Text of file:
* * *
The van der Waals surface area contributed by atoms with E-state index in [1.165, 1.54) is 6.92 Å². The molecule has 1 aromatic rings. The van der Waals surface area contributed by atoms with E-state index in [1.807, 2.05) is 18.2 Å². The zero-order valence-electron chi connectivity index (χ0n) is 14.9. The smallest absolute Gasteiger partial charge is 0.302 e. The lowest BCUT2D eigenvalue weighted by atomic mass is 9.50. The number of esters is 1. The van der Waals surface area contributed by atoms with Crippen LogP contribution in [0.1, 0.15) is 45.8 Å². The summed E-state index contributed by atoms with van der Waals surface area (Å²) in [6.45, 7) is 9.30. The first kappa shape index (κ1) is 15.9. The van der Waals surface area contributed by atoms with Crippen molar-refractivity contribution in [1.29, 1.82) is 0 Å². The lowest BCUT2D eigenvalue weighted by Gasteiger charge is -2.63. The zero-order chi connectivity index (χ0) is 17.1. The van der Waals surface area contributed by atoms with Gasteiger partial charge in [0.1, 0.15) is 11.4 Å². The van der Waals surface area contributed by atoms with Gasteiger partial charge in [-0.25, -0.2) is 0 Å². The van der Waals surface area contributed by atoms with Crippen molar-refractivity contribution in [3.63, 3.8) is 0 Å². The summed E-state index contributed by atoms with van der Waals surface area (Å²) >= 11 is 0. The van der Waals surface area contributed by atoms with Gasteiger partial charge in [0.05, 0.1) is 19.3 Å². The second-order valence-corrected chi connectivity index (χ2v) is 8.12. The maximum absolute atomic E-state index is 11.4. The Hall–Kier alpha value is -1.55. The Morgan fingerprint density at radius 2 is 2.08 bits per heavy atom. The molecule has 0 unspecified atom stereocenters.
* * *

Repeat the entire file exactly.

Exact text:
The van der Waals surface area contributed by atoms with E-state index in [1.165, 1.54) is 6.92 Å². The molecule has 1 aromatic rings. The van der Waals surface area contributed by atoms with E-state index in [1.807, 2.05) is 18.2 Å². The zero-order valence-electron chi connectivity index (χ0n) is 14.9. The smallest absolute Gasteiger partial charge is 0.302 e. The lowest BCUT2D eigenvalue weighted by atomic mass is 9.50. The number of esters is 1. The van der Waals surface area contributed by atoms with Crippen LogP contribution in [0.1, 0.15) is 45.8 Å². The summed E-state index contributed by atoms with van der Waals surface area (Å²) in [6.45, 7) is 9.30. The first kappa shape index (κ1) is 15.9. The van der Waals surface area contributed by atoms with Crippen molar-refractivity contribution in [1.29, 1.82) is 0 Å². The lowest BCUT2D eigenvalue weighted by Gasteiger charge is -2.63. The zero-order chi connectivity index (χ0) is 17.1. The van der Waals surface area contributed by atoms with Gasteiger partial charge in [0.1, 0.15) is 11.4 Å². The van der Waals surface area contributed by atoms with Gasteiger partial charge in [-0.25, -0.2) is 0 Å². The van der Waals surface area contributed by atoms with Crippen molar-refractivity contribution in [3.63, 3.8) is 0 Å². The summed E-state index contributed by atoms with van der Waals surface area (Å²) >= 11 is 0. The van der Waals surface area contributed by atoms with Gasteiger partial charge in [0.05, 0.1) is 19.3 Å². The second-order valence-corrected chi connectivity index (χ2v) is 8.12. The maximum absolute atomic E-state index is 11.4. The Hall–Kier alpha value is -1.55. The Morgan fingerprint density at radius 2 is 2.08 bits per heavy atom. The molecule has 0 unspecified atom stereocenters.